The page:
MISTRESS/MASTER OF SHADOWS: A giant supernatural
figure, mysterious and powerful, she has a strong,
booming – perhaps amplified – voice. With dramatic light
and sound effects, she appears out of the shadows,
perhaps wearing fantastic make-up or partial mask.
MAGIC STATUE: See Notes for creating Magic Statue. A
gift from Professor to Seren, this Statue has the amazing
ability to smile when anyone tells a falsehood. The Statue
also laughs silently, then resumes its regular impassive
STAGS: Both are dressed in leotards, tights, and horns.
The King Stag is marked with a white “K” on the forehead.
The Second Stag is smaller of the two. Both bound
gracefully across stage. A half-mask would be useful if
these roles are doubled.
OLD MAN: A feeble old peasant, he has lost most of his
hearing and vision. Old Man totters on, speaking with an
uneducated country accent.
The King Stag
SCENE ONE: Professor Magico presents King Seren with
two magical gifts. One is a Magic Statue which smiles
when anyone tells a lie. Seren can now choose a wife
who truly loves him. To secretly test that love, he begins a
unique – often comic – competition. Proud, envious Prime
Minister Periglio hopes to marry Angelica and install his
own daughter Larissa as Queen. When Maxim’s daughter
Angelica is chosen, he vows revenge.
SCENE TWO: During a royal hunt, Periglio persuades the
King to reveal the Professor’s second secret – The Magic
This spell allows someone to change into
another’s form. Through deception, Periglio persuades
Seren to switch into the body of the King Stag.
SCENE THREE: The royal wedding is scheduled for that
night, but Angelica and others are disturbed by the King’s
behavior: Though he looks the same, he now acts in a
harsh and abusive manner – with the characteristics of the
Prime Minister. As punishment, Professor was changed to
a Parrot; the Parrot now helps Angelica restore justice and
marry her true King. Empowered once again as Professor
Magico, he renounces his magic for wisdom.
PLACE: Once upon a time in the kingdom of serendipity.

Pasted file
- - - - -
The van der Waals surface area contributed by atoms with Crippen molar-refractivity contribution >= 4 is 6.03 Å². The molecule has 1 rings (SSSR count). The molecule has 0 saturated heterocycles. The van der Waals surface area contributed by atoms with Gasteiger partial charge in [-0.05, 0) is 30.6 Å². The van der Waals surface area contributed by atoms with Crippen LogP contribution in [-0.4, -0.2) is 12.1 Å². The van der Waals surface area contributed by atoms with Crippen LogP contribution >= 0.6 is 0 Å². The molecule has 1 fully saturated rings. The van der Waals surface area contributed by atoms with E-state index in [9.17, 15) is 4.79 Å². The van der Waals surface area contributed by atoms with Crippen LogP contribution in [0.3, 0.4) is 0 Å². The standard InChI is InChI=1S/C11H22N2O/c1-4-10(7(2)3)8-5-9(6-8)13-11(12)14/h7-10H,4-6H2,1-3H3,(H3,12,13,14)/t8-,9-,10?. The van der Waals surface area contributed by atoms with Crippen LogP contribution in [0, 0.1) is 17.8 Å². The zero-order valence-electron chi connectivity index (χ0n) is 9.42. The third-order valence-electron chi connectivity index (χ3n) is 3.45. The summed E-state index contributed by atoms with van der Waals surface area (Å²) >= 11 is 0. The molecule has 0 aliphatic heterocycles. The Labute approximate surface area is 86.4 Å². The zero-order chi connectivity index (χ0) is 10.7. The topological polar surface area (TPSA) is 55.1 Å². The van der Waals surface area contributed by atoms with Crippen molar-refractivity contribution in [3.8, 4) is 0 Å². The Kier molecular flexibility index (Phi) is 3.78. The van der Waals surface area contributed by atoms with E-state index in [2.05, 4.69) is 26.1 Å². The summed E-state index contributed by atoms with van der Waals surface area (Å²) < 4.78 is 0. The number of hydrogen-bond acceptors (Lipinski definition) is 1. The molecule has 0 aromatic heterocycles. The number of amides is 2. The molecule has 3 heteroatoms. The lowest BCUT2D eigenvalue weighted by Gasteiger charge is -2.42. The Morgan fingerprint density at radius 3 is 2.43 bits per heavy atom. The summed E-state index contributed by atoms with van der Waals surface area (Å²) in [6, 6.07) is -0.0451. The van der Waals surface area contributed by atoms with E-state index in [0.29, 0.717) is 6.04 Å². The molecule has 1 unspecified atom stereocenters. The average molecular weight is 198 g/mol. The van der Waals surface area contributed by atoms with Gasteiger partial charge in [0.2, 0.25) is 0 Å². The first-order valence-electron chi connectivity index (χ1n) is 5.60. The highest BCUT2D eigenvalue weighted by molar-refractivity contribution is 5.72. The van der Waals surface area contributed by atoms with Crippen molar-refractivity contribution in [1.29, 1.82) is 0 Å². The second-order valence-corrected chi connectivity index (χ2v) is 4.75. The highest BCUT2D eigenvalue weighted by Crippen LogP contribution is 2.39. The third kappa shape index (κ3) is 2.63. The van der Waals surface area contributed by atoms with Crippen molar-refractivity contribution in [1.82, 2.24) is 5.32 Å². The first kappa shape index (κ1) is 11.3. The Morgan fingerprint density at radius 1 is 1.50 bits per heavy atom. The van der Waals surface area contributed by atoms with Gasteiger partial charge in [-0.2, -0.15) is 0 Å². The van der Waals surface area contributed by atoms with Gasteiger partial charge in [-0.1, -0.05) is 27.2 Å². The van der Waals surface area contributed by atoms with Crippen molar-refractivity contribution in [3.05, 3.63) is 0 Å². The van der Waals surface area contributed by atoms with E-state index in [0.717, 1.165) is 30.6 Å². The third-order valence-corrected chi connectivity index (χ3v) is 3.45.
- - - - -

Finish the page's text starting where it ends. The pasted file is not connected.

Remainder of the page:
TIME: Divided into three scenes, the action of the play is
continuous, running under an hour.
SCENERY: Scene One takes place in the Palace; Scene
Two in the Royal Forest; and Scene Three returns to the
Apron or curtain scenes facilitate these
transitions. If desired, this script can be produced with
virtually no scenery. In the original production, the set
consisted of an upstage platform backed by flats
representing a palace archway.
Hinged, these flats
opened into arching trees to create the Forest; the flats
were opened and closed by servants.
In another
production, while the throne and statue were shifted off, a
drop was flown in for Forest. However, the Forest can be
staged without a special background.
The King Stag
“Magic Statue” is created by an actor with makeup and head
cap who sits inside a large, box-like pedestal. The box
conceals the actor’s body; only the head shows – as if resting
on a base. Marble-like or gold makeup can be used. The actor
smiles on cue; the smile in the opening scene should be broad
enough and held long enough to gain audience’s attention.
Depending on the scene, the Statue’s reactions vary with smirks
or outright laughter. A muted horn produces the sound of
mocking laughter, an effect which works well in the Emmi
scene. A more genteel sound works in the Larissa scene. A
sound/light effect each time King looks to Statue helps focus
attention on the Statue’s responses. Shortly before “smashing
the bust,” the King – about to cover the Statue – holds up a
shimmering cloth. While he masks the Statue, the actor who
performs the Statue substitutes a bust which the King covers
with cloth. This substitute can be devised in various ways. For
example, cover an inflated balloon with papier-mâché; the King
strikes the balloon with his sword (Or knocks it into the wings,
depending on placement.) Here’s another method which works
well: Take a piece of greenware (from craft store.) pottery with
long-necked upper half and a spherical lower half. Turn the
piece upside down, attaching the neck to a board with hot glue;
reversed, the pottery now has a head-like shape. A piece of
Styrofoam can be added to round out the “head.” The board is
placed below, inside the pedestal; on cue, the actor moves the
board – with attached pottery – to the top of the pedestal. With
either method, the shards fall to the floor with a clatter, much to
the shock of the audience. Appearance and disappearance of
“Professor’s book” depends on facilities. If flies are not
available, Mistress simply seizes the book from Professor in
Scene One and returns it in Three.
Another effect involves decorating Professor’s book and cloak
with ultraviolet paint which glows in the dark as play opens.
Depending on how “Mistress of Shadows” is fashioned, she can
appear in the final scene, or her voice-over is used.
End of Freeview